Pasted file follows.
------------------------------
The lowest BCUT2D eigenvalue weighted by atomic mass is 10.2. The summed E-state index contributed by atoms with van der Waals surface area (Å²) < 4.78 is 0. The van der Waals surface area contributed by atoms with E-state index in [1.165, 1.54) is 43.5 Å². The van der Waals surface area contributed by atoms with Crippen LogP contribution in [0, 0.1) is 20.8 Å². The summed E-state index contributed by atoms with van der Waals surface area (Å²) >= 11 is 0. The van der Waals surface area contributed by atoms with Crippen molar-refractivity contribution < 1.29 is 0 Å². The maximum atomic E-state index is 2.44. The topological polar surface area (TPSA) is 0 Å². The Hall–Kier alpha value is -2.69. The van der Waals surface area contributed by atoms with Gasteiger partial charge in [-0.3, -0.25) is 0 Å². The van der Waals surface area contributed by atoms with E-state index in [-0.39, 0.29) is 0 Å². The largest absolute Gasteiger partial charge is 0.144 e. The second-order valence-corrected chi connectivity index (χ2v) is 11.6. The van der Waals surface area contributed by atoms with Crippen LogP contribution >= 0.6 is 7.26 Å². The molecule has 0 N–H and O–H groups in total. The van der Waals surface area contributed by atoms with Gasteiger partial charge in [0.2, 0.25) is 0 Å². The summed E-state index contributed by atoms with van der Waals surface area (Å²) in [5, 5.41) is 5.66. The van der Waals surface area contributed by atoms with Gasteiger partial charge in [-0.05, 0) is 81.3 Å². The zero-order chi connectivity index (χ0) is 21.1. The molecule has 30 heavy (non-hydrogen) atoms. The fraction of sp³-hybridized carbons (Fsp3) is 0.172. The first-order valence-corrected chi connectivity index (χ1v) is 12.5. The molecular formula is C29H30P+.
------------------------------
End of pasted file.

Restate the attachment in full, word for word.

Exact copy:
The lowest BCUT2D eigenvalue weighted by atomic mass is 10.2. The summed E-state index contributed by atoms with van der Waals surface area (Å²) < 4.78 is 0. The van der Waals surface area contributed by atoms with E-state index in [1.165, 1.54) is 43.5 Å². The van der Waals surface area contributed by atoms with Crippen LogP contribution in [0, 0.1) is 20.8 Å². The summed E-state index contributed by atoms with van der Waals surface area (Å²) >= 11 is 0. The van der Waals surface area contributed by atoms with Crippen molar-refractivity contribution < 1.29 is 0 Å². The maximum atomic E-state index is 2.44. The topological polar surface area (TPSA) is 0 Å². The Hall–Kier alpha value is -2.69. The van der Waals surface area contributed by atoms with Gasteiger partial charge in [-0.3, -0.25) is 0 Å². The van der Waals surface area contributed by atoms with E-state index in [-0.39, 0.29) is 0 Å². The largest absolute Gasteiger partial charge is 0.144 e. The second-order valence-corrected chi connectivity index (χ2v) is 11.6. The van der Waals surface area contributed by atoms with Crippen LogP contribution >= 0.6 is 7.26 Å². The molecule has 0 N–H and O–H groups in total. The van der Waals surface area contributed by atoms with Gasteiger partial charge in [0.2, 0.25) is 0 Å². The summed E-state index contributed by atoms with van der Waals surface area (Å²) in [5, 5.41) is 5.66. The van der Waals surface area contributed by atoms with Gasteiger partial charge in [-0.05, 0) is 81.3 Å². The zero-order chi connectivity index (χ0) is 21.1. The molecule has 30 heavy (non-hydrogen) atoms. The fraction of sp³-hybridized carbons (Fsp3) is 0.172. The first-order valence-corrected chi connectivity index (χ1v) is 12.5. The molecular formula is C29H30P+.